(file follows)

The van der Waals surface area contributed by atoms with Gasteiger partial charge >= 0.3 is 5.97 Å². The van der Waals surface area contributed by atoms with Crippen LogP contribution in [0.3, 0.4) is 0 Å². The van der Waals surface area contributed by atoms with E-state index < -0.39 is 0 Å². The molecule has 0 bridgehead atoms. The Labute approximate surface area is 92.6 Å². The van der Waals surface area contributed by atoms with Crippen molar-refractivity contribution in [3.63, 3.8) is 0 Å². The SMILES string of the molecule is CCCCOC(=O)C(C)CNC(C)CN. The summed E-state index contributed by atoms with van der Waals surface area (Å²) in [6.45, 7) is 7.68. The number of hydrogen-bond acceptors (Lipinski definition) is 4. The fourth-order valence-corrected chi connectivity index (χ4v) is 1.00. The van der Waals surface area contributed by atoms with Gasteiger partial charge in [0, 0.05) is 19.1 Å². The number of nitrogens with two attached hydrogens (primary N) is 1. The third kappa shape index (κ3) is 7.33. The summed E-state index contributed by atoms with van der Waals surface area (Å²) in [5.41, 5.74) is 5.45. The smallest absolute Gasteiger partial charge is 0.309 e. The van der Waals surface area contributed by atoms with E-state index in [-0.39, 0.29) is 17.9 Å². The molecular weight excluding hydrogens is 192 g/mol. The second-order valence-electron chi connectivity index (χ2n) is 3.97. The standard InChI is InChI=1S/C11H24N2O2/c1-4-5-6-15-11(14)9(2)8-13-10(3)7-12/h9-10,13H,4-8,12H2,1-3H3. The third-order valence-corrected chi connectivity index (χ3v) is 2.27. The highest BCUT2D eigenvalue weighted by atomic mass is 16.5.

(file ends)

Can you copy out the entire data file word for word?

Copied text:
The van der Waals surface area contributed by atoms with Gasteiger partial charge >= 0.3 is 5.97 Å². The van der Waals surface area contributed by atoms with Crippen LogP contribution in [0.3, 0.4) is 0 Å². The van der Waals surface area contributed by atoms with E-state index < -0.39 is 0 Å². The molecule has 0 bridgehead atoms. The Labute approximate surface area is 92.6 Å². The van der Waals surface area contributed by atoms with Crippen molar-refractivity contribution in [3.63, 3.8) is 0 Å². The SMILES string of the molecule is CCCCOC(=O)C(C)CNC(C)CN. The summed E-state index contributed by atoms with van der Waals surface area (Å²) in [6.45, 7) is 7.68. The number of hydrogen-bond acceptors (Lipinski definition) is 4. The fourth-order valence-corrected chi connectivity index (χ4v) is 1.00. The van der Waals surface area contributed by atoms with Gasteiger partial charge in [0, 0.05) is 19.1 Å². The number of nitrogens with two attached hydrogens (primary N) is 1. The third kappa shape index (κ3) is 7.33. The summed E-state index contributed by atoms with van der Waals surface area (Å²) in [5.41, 5.74) is 5.45. The smallest absolute Gasteiger partial charge is 0.309 e. The van der Waals surface area contributed by atoms with E-state index in [-0.39, 0.29) is 17.9 Å². The molecular weight excluding hydrogens is 192 g/mol. The second-order valence-electron chi connectivity index (χ2n) is 3.97. The standard InChI is InChI=1S/C11H24N2O2/c1-4-5-6-15-11(14)9(2)8-13-10(3)7-12/h9-10,13H,4-8,12H2,1-3H3. The third-order valence-corrected chi connectivity index (χ3v) is 2.27. The highest BCUT2D eigenvalue weighted by atomic mass is 16.5.